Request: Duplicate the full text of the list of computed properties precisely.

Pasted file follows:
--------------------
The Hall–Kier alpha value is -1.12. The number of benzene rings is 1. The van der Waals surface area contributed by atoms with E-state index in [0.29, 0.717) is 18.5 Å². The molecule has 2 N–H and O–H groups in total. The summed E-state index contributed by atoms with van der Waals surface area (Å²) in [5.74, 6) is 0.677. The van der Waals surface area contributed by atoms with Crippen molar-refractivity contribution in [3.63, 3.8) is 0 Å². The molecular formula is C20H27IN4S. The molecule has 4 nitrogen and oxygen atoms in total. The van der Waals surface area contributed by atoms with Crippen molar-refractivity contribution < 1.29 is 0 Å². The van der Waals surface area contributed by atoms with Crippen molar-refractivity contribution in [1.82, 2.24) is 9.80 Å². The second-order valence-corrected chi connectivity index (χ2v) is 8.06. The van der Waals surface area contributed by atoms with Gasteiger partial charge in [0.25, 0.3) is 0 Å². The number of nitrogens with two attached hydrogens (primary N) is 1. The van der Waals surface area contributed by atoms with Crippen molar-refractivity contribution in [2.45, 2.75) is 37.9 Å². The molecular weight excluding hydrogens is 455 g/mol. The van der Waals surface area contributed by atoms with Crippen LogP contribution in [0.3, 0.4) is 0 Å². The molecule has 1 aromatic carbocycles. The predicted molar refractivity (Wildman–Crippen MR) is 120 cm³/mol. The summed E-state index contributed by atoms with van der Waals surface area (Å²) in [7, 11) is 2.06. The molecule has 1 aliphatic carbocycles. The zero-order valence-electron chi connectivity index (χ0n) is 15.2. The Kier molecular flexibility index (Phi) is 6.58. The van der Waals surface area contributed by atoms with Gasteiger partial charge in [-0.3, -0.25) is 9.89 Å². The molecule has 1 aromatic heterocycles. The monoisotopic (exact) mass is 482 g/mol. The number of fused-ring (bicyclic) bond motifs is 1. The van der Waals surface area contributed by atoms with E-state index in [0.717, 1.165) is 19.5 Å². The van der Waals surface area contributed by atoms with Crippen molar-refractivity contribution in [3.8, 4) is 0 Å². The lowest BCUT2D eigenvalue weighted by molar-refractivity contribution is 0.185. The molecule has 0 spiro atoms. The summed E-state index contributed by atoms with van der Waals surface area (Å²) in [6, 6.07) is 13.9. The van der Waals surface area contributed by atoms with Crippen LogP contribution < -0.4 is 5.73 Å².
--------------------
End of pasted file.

The Hall–Kier alpha value is -1.12. The number of benzene rings is 1. The van der Waals surface area contributed by atoms with E-state index in [0.29, 0.717) is 18.5 Å². The molecule has 2 N–H and O–H groups in total. The summed E-state index contributed by atoms with van der Waals surface area (Å²) in [5.74, 6) is 0.677. The van der Waals surface area contributed by atoms with Crippen molar-refractivity contribution in [3.63, 3.8) is 0 Å². The molecular formula is C20H27IN4S. The molecule has 4 nitrogen and oxygen atoms in total. The van der Waals surface area contributed by atoms with Crippen molar-refractivity contribution < 1.29 is 0 Å². The van der Waals surface area contributed by atoms with Crippen molar-refractivity contribution in [1.82, 2.24) is 9.80 Å². The second-order valence-corrected chi connectivity index (χ2v) is 8.06. The van der Waals surface area contributed by atoms with Gasteiger partial charge in [0.25, 0.3) is 0 Å². The number of nitrogens with two attached hydrogens (primary N) is 1. The van der Waals surface area contributed by atoms with Crippen molar-refractivity contribution in [2.45, 2.75) is 37.9 Å². The molecular weight excluding hydrogens is 455 g/mol. The van der Waals surface area contributed by atoms with Crippen LogP contribution in [0.3, 0.4) is 0 Å². The molecule has 1 aromatic carbocycles. The predicted molar refractivity (Wildman–Crippen MR) is 120 cm³/mol. The summed E-state index contributed by atoms with van der Waals surface area (Å²) in [7, 11) is 2.06. The molecule has 1 aliphatic carbocycles. The zero-order valence-electron chi connectivity index (χ0n) is 15.2. The Kier molecular flexibility index (Phi) is 6.58. The van der Waals surface area contributed by atoms with Gasteiger partial charge in [-0.3, -0.25) is 9.89 Å². The molecule has 1 aromatic heterocycles. The monoisotopic (exact) mass is 482 g/mol. The number of fused-ring (bicyclic) bond motifs is 1. The van der Waals surface area contributed by atoms with E-state index in [0.717, 1.165) is 19.5 Å². The van der Waals surface area contributed by atoms with Crippen molar-refractivity contribution in [3.8, 4) is 0 Å². The lowest BCUT2D eigenvalue weighted by molar-refractivity contribution is 0.185. The molecule has 0 spiro atoms. The summed E-state index contributed by atoms with van der Waals surface area (Å²) in [6, 6.07) is 13.9. The van der Waals surface area contributed by atoms with Crippen LogP contribution < -0.4 is 5.73 Å².